We have detected that the browser you are using is no longer supported. As a result, some content may not display correctly.
We suggest that you upgrade to the latest version of any of the following browsers:
Source: The Presidency
Title: Mbeki: United Nations General Assembly
Address of the President of South Africa and the current
Chairperson of the G77 and China, Thabo Mbeki, at the 61st session
of the United Nations General Assembly, New York
Your Excellency, the President of the General Assembly, Sheikha
Haya Rashed Al Khalifa,
Your Excellency, the Secretary-General Kofi Annan,
Ladies and gentlemen,
Once again, we have convened at this seat of the Organisation of
the Peoples of the World, representing the entire humanity and
coming from all corners of the world. Our pilgrimage this year is
tinged with sadness because we also pay homage to one of the most
outstanding servants of the United Nations (UN), a native son of
Africa, Kofi Annan, whose term of office will soon come to an
The G77 and China as well as my own country, South Africa,
sincerely thank the Secretary-General for the selfless and
dedicated work he carried out during one of the most challenging
periods of this Organisation.
In the midst of increasing poverty and underdevelopment during an
era of unprecedented wealth accumulation and technological advances
and, as the river that divides the rich and the poor zones of the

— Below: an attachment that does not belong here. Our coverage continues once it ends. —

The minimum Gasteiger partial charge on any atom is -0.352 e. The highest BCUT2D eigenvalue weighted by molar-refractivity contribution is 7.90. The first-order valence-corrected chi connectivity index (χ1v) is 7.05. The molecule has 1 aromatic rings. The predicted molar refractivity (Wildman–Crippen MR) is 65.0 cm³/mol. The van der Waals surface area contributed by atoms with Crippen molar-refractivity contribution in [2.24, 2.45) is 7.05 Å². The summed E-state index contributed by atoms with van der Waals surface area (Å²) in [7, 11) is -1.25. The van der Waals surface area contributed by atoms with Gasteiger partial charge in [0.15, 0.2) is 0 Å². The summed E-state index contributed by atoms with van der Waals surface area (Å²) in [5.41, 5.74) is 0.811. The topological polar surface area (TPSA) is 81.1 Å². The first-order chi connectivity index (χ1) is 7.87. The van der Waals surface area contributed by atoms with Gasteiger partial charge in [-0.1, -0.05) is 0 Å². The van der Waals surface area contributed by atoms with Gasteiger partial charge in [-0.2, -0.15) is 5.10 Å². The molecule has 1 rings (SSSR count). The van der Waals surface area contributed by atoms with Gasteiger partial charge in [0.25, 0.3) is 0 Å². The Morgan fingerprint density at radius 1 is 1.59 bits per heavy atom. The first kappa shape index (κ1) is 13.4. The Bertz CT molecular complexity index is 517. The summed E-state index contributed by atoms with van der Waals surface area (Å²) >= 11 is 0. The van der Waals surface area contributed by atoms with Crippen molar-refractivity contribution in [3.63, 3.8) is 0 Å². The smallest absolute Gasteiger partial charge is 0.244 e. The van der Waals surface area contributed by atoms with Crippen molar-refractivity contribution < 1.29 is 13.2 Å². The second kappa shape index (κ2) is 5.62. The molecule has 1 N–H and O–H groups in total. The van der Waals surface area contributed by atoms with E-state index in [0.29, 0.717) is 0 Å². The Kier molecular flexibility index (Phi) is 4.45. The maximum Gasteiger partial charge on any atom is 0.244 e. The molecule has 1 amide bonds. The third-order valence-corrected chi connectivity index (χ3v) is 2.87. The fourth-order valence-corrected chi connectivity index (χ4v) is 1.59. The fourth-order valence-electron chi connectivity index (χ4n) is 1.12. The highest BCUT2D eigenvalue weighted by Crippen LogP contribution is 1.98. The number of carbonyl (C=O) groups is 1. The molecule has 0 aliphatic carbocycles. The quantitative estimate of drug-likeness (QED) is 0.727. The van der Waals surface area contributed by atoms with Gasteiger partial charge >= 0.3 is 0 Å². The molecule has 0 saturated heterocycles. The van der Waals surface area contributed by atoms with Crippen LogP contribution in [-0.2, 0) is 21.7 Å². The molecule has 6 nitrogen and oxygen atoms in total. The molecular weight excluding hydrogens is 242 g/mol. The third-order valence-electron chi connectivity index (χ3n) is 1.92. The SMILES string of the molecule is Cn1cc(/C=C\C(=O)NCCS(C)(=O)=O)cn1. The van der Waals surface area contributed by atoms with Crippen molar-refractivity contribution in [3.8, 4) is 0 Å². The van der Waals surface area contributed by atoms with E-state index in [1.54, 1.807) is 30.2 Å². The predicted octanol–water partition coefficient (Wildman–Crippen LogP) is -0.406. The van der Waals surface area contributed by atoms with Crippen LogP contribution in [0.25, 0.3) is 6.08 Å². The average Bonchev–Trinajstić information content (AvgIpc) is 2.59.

metaphorical global village ever widens, the Secretary-General of
the United Nations never lost focus on the imperatives of our
We thank him for never losing sight of the fact that poverty and
underdevelopment remain the biggest threats to the progress that
has been achieved, and that equality among the nations, big and
small, is central to the survival, relevance and credibility of
this global organisation.
Your Excellencies, we are only six years into the 21st Century.
Those who populate the poorest part of the regions of the world ?
Africa ? have boldly declared that it will be an African Century.
It is a century which billions of citizens of the developing world
and other poor and marginalised people would want to transform into
a Century for all Humanity.
If the wishes of the majority of the world could turn into reality,
this would be a century free of wars, free of internecine
conflicts, free of hunger, free of preventable disease, free of
want, free of environmental degradation and free of greed and
corruption. Indeed, we began the century with great hopes for a
better, peaceful and humane world.